[Boston—Saturday, 7 January 1871]

Saturday 7. Dined at Mr Longfellow’s with Mr. Fechter. The poet welcomed us with a cordiality perculiar to himself and his children with a simple sweet glad-to-see-you written over their faces which is worth a world of talk. We had a merry table-talk although Fechter was laboring under the unnatural excitement of his position in having lost his season at the Globe, broken with the proprietor Cheney who was his friend, and finding himself without an engagement for the time—also as mischance held the day Miss LeClercq his only fit support, injured herself in the afternoon and their superb audience went away disappointed. However the dinner went off beautifully as it always must with Longfellow at the helm. There was some talk of poetry and the drama and J. amused them too with anecdotes. Then we adjourned to the room of Charles the East-India man where we saw many curiosities and had a very pleasant hour before leaving. Passing through the dressing-room of our dear Longfellow I was struck with seeing how like the house of a German student it was—a Goethean aspect of simplicity and largeness everywhere—books too are put up on all the walls. It is surely a most attractive house.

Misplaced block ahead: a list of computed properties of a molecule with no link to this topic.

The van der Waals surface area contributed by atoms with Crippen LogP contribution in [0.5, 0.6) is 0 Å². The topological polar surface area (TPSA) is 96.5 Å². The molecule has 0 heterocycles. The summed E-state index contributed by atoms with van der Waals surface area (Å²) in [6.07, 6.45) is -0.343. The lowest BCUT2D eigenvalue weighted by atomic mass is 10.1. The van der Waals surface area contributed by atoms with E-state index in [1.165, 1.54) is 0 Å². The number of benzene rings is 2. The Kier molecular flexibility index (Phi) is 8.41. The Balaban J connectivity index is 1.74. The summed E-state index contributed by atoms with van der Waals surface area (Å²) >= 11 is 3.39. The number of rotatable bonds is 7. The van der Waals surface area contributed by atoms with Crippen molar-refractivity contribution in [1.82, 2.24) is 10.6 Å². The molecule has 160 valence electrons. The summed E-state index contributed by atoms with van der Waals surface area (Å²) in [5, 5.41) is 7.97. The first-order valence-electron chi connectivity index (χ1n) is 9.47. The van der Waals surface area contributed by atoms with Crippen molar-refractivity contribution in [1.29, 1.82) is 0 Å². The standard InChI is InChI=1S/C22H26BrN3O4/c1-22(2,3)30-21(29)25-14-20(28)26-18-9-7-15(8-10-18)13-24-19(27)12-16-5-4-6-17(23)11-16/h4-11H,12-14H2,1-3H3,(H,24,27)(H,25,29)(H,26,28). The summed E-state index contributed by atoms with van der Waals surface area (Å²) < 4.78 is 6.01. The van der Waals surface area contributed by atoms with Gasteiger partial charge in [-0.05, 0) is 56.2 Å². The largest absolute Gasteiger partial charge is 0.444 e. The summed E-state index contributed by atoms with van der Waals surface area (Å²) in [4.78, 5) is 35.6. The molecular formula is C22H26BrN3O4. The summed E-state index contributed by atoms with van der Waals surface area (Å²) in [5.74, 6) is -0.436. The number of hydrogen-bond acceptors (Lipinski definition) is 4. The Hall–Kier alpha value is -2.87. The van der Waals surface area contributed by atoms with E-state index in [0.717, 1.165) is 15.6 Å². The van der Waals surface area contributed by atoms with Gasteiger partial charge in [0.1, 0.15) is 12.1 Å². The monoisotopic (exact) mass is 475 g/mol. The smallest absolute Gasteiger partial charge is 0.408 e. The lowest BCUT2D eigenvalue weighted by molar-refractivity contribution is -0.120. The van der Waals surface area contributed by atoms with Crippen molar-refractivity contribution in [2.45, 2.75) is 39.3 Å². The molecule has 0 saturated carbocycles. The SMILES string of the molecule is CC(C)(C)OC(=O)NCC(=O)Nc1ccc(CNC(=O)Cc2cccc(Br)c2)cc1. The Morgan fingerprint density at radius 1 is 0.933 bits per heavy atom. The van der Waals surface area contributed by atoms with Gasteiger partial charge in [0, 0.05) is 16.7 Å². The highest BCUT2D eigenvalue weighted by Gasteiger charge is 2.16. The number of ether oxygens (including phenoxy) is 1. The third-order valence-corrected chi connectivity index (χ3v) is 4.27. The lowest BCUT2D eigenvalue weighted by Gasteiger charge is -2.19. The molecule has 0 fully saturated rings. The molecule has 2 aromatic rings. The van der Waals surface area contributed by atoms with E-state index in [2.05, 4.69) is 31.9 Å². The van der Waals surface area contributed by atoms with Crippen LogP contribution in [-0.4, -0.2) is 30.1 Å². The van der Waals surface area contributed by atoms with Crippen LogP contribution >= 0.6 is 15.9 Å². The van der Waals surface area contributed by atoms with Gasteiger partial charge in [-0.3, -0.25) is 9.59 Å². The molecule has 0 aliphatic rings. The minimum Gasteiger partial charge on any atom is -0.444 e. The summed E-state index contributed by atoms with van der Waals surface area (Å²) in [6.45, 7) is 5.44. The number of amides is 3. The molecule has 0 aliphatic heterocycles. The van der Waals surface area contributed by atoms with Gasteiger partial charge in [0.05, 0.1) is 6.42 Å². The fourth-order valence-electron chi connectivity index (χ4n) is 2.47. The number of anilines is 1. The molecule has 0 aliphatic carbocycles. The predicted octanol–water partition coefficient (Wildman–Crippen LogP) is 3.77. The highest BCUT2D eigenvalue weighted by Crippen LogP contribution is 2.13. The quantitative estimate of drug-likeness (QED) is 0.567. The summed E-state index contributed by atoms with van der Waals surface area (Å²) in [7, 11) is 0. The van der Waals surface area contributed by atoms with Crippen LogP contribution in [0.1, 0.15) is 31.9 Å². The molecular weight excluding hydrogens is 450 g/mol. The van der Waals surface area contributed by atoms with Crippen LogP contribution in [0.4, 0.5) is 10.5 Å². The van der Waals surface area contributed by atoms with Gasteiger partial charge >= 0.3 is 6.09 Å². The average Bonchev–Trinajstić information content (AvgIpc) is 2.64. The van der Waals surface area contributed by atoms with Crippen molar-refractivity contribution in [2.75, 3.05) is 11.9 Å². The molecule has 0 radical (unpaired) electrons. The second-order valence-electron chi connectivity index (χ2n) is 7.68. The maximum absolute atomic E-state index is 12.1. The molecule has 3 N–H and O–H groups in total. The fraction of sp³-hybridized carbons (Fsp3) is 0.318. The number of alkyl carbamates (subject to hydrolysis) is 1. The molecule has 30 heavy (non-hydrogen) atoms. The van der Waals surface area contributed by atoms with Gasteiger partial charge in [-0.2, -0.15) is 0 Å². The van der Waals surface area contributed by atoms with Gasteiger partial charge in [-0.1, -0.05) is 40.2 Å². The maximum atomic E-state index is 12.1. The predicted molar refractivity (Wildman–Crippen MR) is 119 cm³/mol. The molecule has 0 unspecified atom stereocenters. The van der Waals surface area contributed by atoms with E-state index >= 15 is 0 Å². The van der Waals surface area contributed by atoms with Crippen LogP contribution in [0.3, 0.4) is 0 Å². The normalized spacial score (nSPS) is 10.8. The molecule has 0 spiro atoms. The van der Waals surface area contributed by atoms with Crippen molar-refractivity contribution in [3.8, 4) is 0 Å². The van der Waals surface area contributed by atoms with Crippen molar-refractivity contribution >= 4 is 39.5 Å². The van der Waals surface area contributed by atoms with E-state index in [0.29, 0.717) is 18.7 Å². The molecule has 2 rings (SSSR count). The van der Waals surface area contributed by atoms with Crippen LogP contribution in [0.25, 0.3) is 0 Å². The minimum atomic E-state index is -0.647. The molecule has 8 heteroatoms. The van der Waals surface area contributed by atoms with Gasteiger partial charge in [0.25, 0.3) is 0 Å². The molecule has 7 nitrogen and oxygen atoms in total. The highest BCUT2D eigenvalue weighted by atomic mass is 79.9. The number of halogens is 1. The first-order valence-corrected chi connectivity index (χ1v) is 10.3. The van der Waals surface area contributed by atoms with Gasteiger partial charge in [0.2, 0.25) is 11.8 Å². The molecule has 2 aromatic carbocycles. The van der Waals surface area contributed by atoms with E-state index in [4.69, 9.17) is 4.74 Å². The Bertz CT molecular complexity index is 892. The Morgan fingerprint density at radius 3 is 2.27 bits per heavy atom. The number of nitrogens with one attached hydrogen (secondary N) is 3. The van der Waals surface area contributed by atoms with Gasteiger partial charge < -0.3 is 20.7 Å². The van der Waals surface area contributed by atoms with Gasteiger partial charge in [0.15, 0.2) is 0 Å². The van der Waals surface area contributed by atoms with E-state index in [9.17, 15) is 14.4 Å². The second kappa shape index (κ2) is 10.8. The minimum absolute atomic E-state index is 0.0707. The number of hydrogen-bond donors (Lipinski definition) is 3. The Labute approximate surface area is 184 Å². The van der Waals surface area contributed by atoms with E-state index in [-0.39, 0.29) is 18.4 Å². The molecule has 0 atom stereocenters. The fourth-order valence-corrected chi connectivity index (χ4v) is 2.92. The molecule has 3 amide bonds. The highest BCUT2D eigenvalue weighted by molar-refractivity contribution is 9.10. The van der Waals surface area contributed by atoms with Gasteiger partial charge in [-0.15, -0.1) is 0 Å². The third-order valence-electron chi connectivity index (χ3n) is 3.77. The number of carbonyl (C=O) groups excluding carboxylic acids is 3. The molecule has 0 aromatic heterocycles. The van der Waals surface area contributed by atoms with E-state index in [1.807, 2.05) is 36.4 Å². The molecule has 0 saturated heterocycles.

National Endowment for the Humanities - Logo

Editorial work on The Brownings’ Correspondence is supported by the National Endowment for the Humanities.

This website was last updated on 5-18-2024.

Copyright © 2024 Wedgestone Press. All rights reserved.

Back To Top